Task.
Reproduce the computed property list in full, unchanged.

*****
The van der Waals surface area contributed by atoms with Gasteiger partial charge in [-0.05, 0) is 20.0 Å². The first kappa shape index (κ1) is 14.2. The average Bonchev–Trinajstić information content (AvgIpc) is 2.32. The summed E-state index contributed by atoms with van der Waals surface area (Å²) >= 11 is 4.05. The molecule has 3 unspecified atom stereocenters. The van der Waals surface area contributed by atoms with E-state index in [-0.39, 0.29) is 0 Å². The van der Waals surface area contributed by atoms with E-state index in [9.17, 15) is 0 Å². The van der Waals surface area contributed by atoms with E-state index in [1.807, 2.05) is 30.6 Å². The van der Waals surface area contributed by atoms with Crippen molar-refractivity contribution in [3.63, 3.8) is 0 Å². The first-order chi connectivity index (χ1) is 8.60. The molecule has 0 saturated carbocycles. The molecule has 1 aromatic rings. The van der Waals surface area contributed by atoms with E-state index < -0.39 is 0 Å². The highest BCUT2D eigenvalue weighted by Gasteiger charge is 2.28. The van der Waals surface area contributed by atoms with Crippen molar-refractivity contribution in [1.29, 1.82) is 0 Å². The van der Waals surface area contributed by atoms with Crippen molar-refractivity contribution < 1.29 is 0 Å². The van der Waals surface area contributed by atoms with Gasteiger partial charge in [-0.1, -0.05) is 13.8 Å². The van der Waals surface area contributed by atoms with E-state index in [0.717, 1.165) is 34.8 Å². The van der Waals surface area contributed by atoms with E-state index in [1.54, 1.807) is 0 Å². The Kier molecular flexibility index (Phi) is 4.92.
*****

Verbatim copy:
The van der Waals surface area contributed by atoms with Gasteiger partial charge in [-0.05, 0) is 20.0 Å². The first kappa shape index (κ1) is 14.2. The average Bonchev–Trinajstić information content (AvgIpc) is 2.32. The summed E-state index contributed by atoms with van der Waals surface area (Å²) >= 11 is 4.05. The molecule has 3 unspecified atom stereocenters. The van der Waals surface area contributed by atoms with E-state index in [-0.39, 0.29) is 0 Å². The van der Waals surface area contributed by atoms with E-state index in [9.17, 15) is 0 Å². The van der Waals surface area contributed by atoms with E-state index in [1.807, 2.05) is 30.6 Å². The van der Waals surface area contributed by atoms with Crippen molar-refractivity contribution in [3.63, 3.8) is 0 Å². The first-order chi connectivity index (χ1) is 8.60. The molecule has 0 saturated carbocycles. The molecule has 1 aromatic rings. The van der Waals surface area contributed by atoms with E-state index < -0.39 is 0 Å². The highest BCUT2D eigenvalue weighted by Gasteiger charge is 2.28. The van der Waals surface area contributed by atoms with Crippen molar-refractivity contribution in [1.29, 1.82) is 0 Å². The van der Waals surface area contributed by atoms with Crippen molar-refractivity contribution < 1.29 is 0 Å². The van der Waals surface area contributed by atoms with Gasteiger partial charge in [-0.1, -0.05) is 13.8 Å². The van der Waals surface area contributed by atoms with E-state index in [0.717, 1.165) is 34.8 Å². The van der Waals surface area contributed by atoms with E-state index in [1.54, 1.807) is 0 Å². The Kier molecular flexibility index (Phi) is 4.92.